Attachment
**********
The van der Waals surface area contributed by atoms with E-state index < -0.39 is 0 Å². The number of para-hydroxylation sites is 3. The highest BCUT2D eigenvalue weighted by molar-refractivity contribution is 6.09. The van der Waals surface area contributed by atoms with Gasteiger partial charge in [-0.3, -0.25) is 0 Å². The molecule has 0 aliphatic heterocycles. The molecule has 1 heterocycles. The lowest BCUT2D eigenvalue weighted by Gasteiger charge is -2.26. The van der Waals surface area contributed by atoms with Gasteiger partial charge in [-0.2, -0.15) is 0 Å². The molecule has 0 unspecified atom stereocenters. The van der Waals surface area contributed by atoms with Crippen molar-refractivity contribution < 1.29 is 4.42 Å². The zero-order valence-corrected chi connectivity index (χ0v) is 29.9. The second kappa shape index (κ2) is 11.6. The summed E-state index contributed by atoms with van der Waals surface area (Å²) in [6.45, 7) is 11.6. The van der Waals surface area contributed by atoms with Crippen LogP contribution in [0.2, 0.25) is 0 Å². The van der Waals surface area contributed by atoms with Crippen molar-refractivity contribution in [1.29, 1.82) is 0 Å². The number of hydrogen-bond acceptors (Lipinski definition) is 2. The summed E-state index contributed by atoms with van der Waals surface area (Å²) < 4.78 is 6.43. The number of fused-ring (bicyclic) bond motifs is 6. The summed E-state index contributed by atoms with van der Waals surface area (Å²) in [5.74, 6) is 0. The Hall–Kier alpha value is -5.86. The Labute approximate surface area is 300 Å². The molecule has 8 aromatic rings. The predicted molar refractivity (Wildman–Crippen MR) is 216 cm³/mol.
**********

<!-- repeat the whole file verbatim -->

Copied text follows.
The van der Waals surface area contributed by atoms with E-state index < -0.39 is 0 Å². The number of para-hydroxylation sites is 3. The highest BCUT2D eigenvalue weighted by molar-refractivity contribution is 6.09. The van der Waals surface area contributed by atoms with Gasteiger partial charge in [-0.3, -0.25) is 0 Å². The molecule has 0 aliphatic heterocycles. The molecule has 1 heterocycles. The lowest BCUT2D eigenvalue weighted by Gasteiger charge is -2.26. The van der Waals surface area contributed by atoms with Gasteiger partial charge in [-0.2, -0.15) is 0 Å². The molecule has 0 unspecified atom stereocenters. The van der Waals surface area contributed by atoms with Crippen molar-refractivity contribution < 1.29 is 4.42 Å². The zero-order valence-corrected chi connectivity index (χ0v) is 29.9. The second kappa shape index (κ2) is 11.6. The summed E-state index contributed by atoms with van der Waals surface area (Å²) in [6.45, 7) is 11.6. The van der Waals surface area contributed by atoms with Crippen LogP contribution in [0.2, 0.25) is 0 Å². The van der Waals surface area contributed by atoms with Crippen molar-refractivity contribution in [1.29, 1.82) is 0 Å². The number of hydrogen-bond acceptors (Lipinski definition) is 2. The summed E-state index contributed by atoms with van der Waals surface area (Å²) < 4.78 is 6.43. The number of fused-ring (bicyclic) bond motifs is 6. The summed E-state index contributed by atoms with van der Waals surface area (Å²) in [5.74, 6) is 0. The Hall–Kier alpha value is -5.86. The Labute approximate surface area is 300 Å². The molecule has 8 aromatic rings. The predicted molar refractivity (Wildman–Crippen MR) is 216 cm³/mol.